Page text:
Earlier, in 1887, daughter Jennie had married Thomas Parker Pease. Jennie died only 15 months later from complications of a premature birth. No surviving children are known. Thomas was boarding with the Fawkners on Dayton Ave. in 1889-90 and 1890-91. By 1893, Pease had moved to a downtown dwelling. 

The 1894 St. Paul directory reported that George Fawkner had moved to Minneapolis. The 1896-96 Minneapolis directory found George S. Fawkner still working as a travel agent and living at 118 E. 14th St. The 1895 Minnesota census recorded George’s family at 112 E. 14th St., but the state census did not record occupation. Likely, either the census or city directory made an error in recording the house number.

The duration of George Fawkner's tenure as Inspector of Surveys is uncertain, but as newspaper accounts from across the western United States attest, the job took him far from home on long train journeys. Local papers commonly made note that the Inspector was in town on official business. George might even have made a little money on the side. An Ogden, Utah, jeweler advertised he had for sale a quantity of opals acquired from George Fawkner, the U.S. Inspector of Surveys.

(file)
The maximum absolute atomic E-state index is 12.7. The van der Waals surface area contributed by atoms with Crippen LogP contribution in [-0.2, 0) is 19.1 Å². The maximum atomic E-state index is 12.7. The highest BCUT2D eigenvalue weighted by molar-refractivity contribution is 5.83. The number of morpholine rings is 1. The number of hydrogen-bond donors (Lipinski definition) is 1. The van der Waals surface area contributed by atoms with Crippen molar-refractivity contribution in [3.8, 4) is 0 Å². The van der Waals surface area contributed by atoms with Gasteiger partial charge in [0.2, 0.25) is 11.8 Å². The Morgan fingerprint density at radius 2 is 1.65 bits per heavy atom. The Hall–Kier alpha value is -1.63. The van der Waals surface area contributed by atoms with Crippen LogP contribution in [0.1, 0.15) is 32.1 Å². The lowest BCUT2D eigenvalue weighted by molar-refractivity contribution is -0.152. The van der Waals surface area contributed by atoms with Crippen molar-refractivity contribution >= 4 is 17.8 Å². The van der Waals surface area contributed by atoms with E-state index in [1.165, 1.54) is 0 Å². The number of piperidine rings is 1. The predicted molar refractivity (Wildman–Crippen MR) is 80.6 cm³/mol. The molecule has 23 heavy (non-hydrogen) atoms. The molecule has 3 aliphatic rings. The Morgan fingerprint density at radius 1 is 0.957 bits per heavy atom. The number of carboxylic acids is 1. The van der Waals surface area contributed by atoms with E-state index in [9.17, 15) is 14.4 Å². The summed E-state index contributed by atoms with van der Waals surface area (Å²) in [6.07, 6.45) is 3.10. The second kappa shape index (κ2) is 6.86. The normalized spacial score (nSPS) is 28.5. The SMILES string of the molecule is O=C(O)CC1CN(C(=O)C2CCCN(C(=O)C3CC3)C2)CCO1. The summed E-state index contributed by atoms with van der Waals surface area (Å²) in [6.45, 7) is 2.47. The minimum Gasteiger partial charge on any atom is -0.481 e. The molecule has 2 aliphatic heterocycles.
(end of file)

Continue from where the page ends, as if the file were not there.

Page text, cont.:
The Standard (Ogden, UT), 1 April 1893

Was this a case of entrepreneurial spirit, of a case of a man who had a hard time settling down? Since George's last descendant died in 1954, there are no stories to illuminate the evidence. Next week's post will take up George's last journey.

Thursday, March 24, 2016

George Settles -- Sort of

George Fawkner's adventures were only just beginning. Back home in Hendricks County after the Civil War, George and his brother Cyrus went into the harness-making business. Between November 1865 and January 1866, the IRS assessment lists included C.W. and G. S. Fawkner in a harness manufacturing business in Danville.

In February 1866, George married his former school-mate Mary C. Burks. The wedding was at her father’s home near Danville. By 1870, George and Mary, with daughters Jennie, 3, and Ferris, 1, were in Tuscola, the county seat of Douglas County, Illinois. Both daughters were born in Illinois, so George and Mary presumably made the move 80 miles west soon after their marriage.

Here is where the fun starts. The 1870 U.S. Census stated that George's occupation was "Depty Shff" -- deputy sheriff. I have no idea what his qualifications were. By 1874, George was back in Indianapolis, where the city directory listed him in the coal business. But, law enforcement must have still called him. In January 1875, the Indianapolis News reported that he was collecting bills for the sheriff's office.